I'm constantly showing my colleagues these sites and being distracting so I decided I'd spare them for once and show you these sites, and why I think they're so damn good.
(Note) I haven't put any of our clients in this list as to not come across as bias, but you should seriously check them out on our results page because they are all killing it.
I'm not exactly one of those people who gets excited by new linen but The Sheet Society almost damn made me one. There website boasts a beautiful layout with clever, informative sections about quality and material, a strong use of 'homely' language but most importantly, subtle and clever conversion tools.
What stood out the most to me though, was the beautiful use of visual imagery. Buying sheets seems mundane but the way The Sheet Society utilises visual stimulation is brilliant, making the 'messy bed' look almost appealing and creating unique spaces in it's shots that you end up wanting yourself. They fully capture the appeal of the bedroom and almost make you envious of the models in the shots. Never sleep on making your product appealing through visual appeal, so many of us buy because of FOMO.
2. NZ Muscle
Does Chaos work for an ecommerce store when everyone's trying to be simplistic and eloquent? Yes, yes it does. NZ Muscle is a great example of ignoring every piece of opinionated millennial advice and understanding your market. While it looks like crazy mix of words, colours, call outs and general mayhem, it's one of the best online shopping experiences you can have. But the best part for me, is how they develop loyalty.
NZ Muscle does a great job of celebrating their regular customers through not only a brilliant points system that actually works, but identifying products that are relevant, and following through on that incredible experience all the way to opening up your box and getting a personalised message inside. Knowing the company actually cares about you is so special and if you are overlooking elements of your buyers journey to be amazing at others, you're risking a lot. The best companies in the world focus on their customers experience (think Apple when shopping from their website). NZ Muscle is dominating the Supplements scene for the same reason.
If you ever want to just look at something aesthetically pleasing and feel envious, go look at Koala's website. This is one of the most visually stunning and UX optimised websites I have ever seen. From their gorgeous colour pallet, to layout, to language, this is a smorgasbord of skin tingling design. The thing I wanted to note however was actually something else they do incredibly well, which is selling their unique offer so convincingly.
People hate straying from status quo, and mattress shopping has always been one of those things that just is how it is. Trying to convince people to buy and trust a mattress of the internet seems foolish but Koala is killing it. Their guarantees, explanations of processes, reasoning and cleverly worded benefits mean by the time you get to the checkout, you're entirely convinced you've been doing it wrong your whole life. And just check out how GOOD that product page looks. Oh LORDY.
Niche products and services usually do quite well in ecommerce, but not many ever expand to a global size, or even big enough to make a bump on the markets they exist in. Few and Far Collective is an example of a niche product that is smashing it in the apparel industry due to unique, creative product with a strong social presence, brilliant website user experience but most importantly, incredible honesty and transparency.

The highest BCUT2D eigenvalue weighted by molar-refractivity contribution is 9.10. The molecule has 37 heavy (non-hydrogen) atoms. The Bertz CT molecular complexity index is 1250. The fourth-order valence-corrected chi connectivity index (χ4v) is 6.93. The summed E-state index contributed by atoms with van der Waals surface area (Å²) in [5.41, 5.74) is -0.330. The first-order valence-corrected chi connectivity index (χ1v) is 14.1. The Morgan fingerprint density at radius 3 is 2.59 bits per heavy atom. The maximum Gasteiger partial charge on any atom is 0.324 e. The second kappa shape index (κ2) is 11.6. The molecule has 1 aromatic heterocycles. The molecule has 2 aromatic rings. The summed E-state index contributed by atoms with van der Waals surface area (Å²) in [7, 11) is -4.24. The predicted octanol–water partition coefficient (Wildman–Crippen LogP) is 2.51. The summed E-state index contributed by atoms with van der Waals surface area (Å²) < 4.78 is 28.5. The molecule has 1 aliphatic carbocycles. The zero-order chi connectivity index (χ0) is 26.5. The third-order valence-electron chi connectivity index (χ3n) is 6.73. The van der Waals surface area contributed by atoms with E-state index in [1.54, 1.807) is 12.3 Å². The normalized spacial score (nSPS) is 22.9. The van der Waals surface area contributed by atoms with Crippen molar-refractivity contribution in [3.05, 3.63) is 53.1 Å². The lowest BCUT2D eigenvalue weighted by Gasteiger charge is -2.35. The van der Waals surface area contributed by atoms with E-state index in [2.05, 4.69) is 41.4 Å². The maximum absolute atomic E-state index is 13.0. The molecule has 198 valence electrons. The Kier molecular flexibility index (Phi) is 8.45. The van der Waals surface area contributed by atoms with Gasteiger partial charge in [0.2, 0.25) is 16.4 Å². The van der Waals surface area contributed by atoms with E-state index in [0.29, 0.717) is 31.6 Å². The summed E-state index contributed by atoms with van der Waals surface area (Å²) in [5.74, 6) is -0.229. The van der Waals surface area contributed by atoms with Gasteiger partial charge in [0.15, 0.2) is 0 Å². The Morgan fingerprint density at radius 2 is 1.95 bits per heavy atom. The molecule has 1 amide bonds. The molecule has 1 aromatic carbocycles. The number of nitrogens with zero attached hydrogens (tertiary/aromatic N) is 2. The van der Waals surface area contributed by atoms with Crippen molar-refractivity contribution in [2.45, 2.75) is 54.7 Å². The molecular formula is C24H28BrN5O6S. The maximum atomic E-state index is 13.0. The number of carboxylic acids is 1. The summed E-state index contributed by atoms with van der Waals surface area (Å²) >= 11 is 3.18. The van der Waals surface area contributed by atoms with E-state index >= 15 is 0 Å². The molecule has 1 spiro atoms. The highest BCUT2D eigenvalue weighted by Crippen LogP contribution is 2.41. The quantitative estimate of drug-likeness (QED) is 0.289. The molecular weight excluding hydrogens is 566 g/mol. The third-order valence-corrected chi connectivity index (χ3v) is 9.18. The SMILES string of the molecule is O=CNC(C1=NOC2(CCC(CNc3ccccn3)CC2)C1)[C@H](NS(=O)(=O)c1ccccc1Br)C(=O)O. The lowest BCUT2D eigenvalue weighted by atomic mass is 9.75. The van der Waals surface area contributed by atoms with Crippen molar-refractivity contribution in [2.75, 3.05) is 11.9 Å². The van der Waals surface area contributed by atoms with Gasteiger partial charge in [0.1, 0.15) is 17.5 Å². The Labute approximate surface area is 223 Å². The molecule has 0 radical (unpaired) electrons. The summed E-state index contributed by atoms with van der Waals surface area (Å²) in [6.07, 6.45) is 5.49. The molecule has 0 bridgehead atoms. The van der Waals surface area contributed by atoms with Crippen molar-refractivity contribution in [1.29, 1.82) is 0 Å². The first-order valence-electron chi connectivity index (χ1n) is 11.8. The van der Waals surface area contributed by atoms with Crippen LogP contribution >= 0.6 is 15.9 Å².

The personality of Few and Far Collective is tied heavily to it's founder Steen Jones and this has not only generated a loyal following, it has created a community who jumps at every drop and buys out almost every line. Steen is beautifully honest and transparent all over the website and social media, and this has fostered a strong sense of trust that carries over to sales. Want an example? Recently he opened up about being scammed and how he was running a sale to try recoup the money, and within 4 days they were 75% of the way to the goal. Now that's called fostering a loyal community.
It's hard to not know who Hallenstein Brothers are now in New Zealand. They are dominating the male clothing scene for a variety of reasons, but when it comes to digital? They're on another level. Their ecommerce experience has got better and better over the years, up until the point now where you can literally design one of their iconic suits based off the occasion you're shopping for. That's tailor level service, on a website.
What Hallensteins does so well, is how diverse yet thematic they are. Their social profiles share the brand story, while the website delivers the products to match. There isn't much a weakness in their arsenal, from social, to EDM, to website, to in-store experience. Their ecommerce experience was ahead of the curve five years ago and it still is. Being diverse in your digital presence benefits your ecommerce greatly because it gives you a trustworthy appearance, and makes you discoverable in so many different ways. Sales can come from anywhere, it's up to you to be present where the customer is.
There's a lot of things you can draw from all these ecommerce stores, but if there's one thing I want you to take away, it's to not be scared of being different and experimenting. You can guarantee all these stores took a chance on what made them special, not fully knowing if it would pay off. The only people who lose, are those who don't push the boundaries. Don't get lost in the traffic, or these guys might just steal it.